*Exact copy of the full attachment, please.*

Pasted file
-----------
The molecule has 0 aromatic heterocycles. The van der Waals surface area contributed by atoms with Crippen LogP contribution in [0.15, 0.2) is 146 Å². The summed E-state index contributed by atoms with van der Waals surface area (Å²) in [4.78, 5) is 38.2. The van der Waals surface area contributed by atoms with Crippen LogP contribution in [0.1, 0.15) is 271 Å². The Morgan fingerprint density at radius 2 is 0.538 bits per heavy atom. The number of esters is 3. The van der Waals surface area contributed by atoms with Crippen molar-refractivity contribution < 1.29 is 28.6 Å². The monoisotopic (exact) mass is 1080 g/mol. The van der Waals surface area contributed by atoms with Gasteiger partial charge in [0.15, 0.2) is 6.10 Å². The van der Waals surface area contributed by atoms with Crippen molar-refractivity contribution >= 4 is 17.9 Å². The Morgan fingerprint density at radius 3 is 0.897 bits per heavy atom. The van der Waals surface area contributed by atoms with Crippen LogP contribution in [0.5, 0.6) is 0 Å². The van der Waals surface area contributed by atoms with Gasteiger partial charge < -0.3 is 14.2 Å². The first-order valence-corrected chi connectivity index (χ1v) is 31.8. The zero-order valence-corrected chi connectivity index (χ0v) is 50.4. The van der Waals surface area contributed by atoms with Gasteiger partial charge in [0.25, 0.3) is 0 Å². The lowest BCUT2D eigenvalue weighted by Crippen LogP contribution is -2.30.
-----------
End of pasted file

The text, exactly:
The molecule has 0 aromatic heterocycles. The van der Waals surface area contributed by atoms with Crippen LogP contribution in [0.15, 0.2) is 146 Å². The summed E-state index contributed by atoms with van der Waals surface area (Å²) in [4.78, 5) is 38.2. The van der Waals surface area contributed by atoms with Crippen LogP contribution in [0.1, 0.15) is 271 Å². The Morgan fingerprint density at radius 2 is 0.538 bits per heavy atom. The number of esters is 3. The van der Waals surface area contributed by atoms with Crippen molar-refractivity contribution < 1.29 is 28.6 Å². The monoisotopic (exact) mass is 1080 g/mol. The van der Waals surface area contributed by atoms with Gasteiger partial charge in [0.15, 0.2) is 6.10 Å². The van der Waals surface area contributed by atoms with Crippen molar-refractivity contribution >= 4 is 17.9 Å². The Morgan fingerprint density at radius 3 is 0.897 bits per heavy atom. The van der Waals surface area contributed by atoms with Crippen LogP contribution in [0.5, 0.6) is 0 Å². The van der Waals surface area contributed by atoms with Gasteiger partial charge < -0.3 is 14.2 Å². The first-order valence-corrected chi connectivity index (χ1v) is 31.8. The zero-order valence-corrected chi connectivity index (χ0v) is 50.4. The van der Waals surface area contributed by atoms with Gasteiger partial charge in [0.25, 0.3) is 0 Å². The lowest BCUT2D eigenvalue weighted by Crippen LogP contribution is -2.30.